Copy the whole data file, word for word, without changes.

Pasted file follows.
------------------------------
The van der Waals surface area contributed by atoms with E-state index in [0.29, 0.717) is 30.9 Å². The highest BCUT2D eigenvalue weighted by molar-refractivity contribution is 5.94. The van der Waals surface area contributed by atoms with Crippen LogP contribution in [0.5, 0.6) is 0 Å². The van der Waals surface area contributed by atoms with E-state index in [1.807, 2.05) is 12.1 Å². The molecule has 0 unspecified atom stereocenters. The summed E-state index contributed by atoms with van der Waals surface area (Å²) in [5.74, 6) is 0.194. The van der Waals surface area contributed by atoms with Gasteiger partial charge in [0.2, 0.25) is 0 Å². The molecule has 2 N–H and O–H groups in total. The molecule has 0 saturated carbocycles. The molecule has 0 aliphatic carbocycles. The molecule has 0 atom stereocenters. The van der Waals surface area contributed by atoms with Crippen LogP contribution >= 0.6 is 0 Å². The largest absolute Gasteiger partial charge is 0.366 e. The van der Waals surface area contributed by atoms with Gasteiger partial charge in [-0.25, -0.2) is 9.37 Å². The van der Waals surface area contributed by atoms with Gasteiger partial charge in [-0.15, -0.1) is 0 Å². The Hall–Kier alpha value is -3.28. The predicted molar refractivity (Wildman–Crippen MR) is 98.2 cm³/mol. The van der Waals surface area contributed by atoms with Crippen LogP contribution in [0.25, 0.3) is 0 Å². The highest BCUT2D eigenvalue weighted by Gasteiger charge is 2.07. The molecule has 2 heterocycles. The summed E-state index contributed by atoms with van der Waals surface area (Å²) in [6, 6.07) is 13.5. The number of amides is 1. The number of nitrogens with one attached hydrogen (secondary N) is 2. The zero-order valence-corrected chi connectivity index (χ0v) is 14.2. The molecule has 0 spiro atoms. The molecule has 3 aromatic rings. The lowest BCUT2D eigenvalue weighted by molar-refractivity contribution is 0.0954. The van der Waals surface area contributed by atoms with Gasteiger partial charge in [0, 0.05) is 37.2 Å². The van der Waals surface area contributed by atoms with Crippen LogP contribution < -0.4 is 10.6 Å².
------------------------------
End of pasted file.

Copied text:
The van der Waals surface area contributed by atoms with E-state index in [0.29, 0.717) is 30.9 Å². The highest BCUT2D eigenvalue weighted by molar-refractivity contribution is 5.94. The van der Waals surface area contributed by atoms with Crippen LogP contribution in [0.5, 0.6) is 0 Å². The van der Waals surface area contributed by atoms with E-state index in [1.807, 2.05) is 12.1 Å². The molecule has 0 unspecified atom stereocenters. The summed E-state index contributed by atoms with van der Waals surface area (Å²) in [5.74, 6) is 0.194. The van der Waals surface area contributed by atoms with Gasteiger partial charge in [0.2, 0.25) is 0 Å². The molecule has 2 N–H and O–H groups in total. The molecule has 0 saturated carbocycles. The molecule has 0 aliphatic carbocycles. The molecule has 0 atom stereocenters. The van der Waals surface area contributed by atoms with Crippen LogP contribution >= 0.6 is 0 Å². The largest absolute Gasteiger partial charge is 0.366 e. The van der Waals surface area contributed by atoms with Gasteiger partial charge in [-0.25, -0.2) is 9.37 Å². The van der Waals surface area contributed by atoms with Gasteiger partial charge in [-0.15, -0.1) is 0 Å². The Hall–Kier alpha value is -3.28. The predicted molar refractivity (Wildman–Crippen MR) is 98.2 cm³/mol. The van der Waals surface area contributed by atoms with Crippen LogP contribution in [0.25, 0.3) is 0 Å². The highest BCUT2D eigenvalue weighted by Gasteiger charge is 2.07. The molecule has 2 heterocycles. The summed E-state index contributed by atoms with van der Waals surface area (Å²) in [6, 6.07) is 13.5. The number of amides is 1. The number of nitrogens with one attached hydrogen (secondary N) is 2. The zero-order valence-corrected chi connectivity index (χ0v) is 14.2. The molecule has 0 spiro atoms. The molecule has 3 aromatic rings. The lowest BCUT2D eigenvalue weighted by molar-refractivity contribution is 0.0954. The van der Waals surface area contributed by atoms with Gasteiger partial charge in [0, 0.05) is 37.2 Å². The van der Waals surface area contributed by atoms with Crippen LogP contribution < -0.4 is 10.6 Å².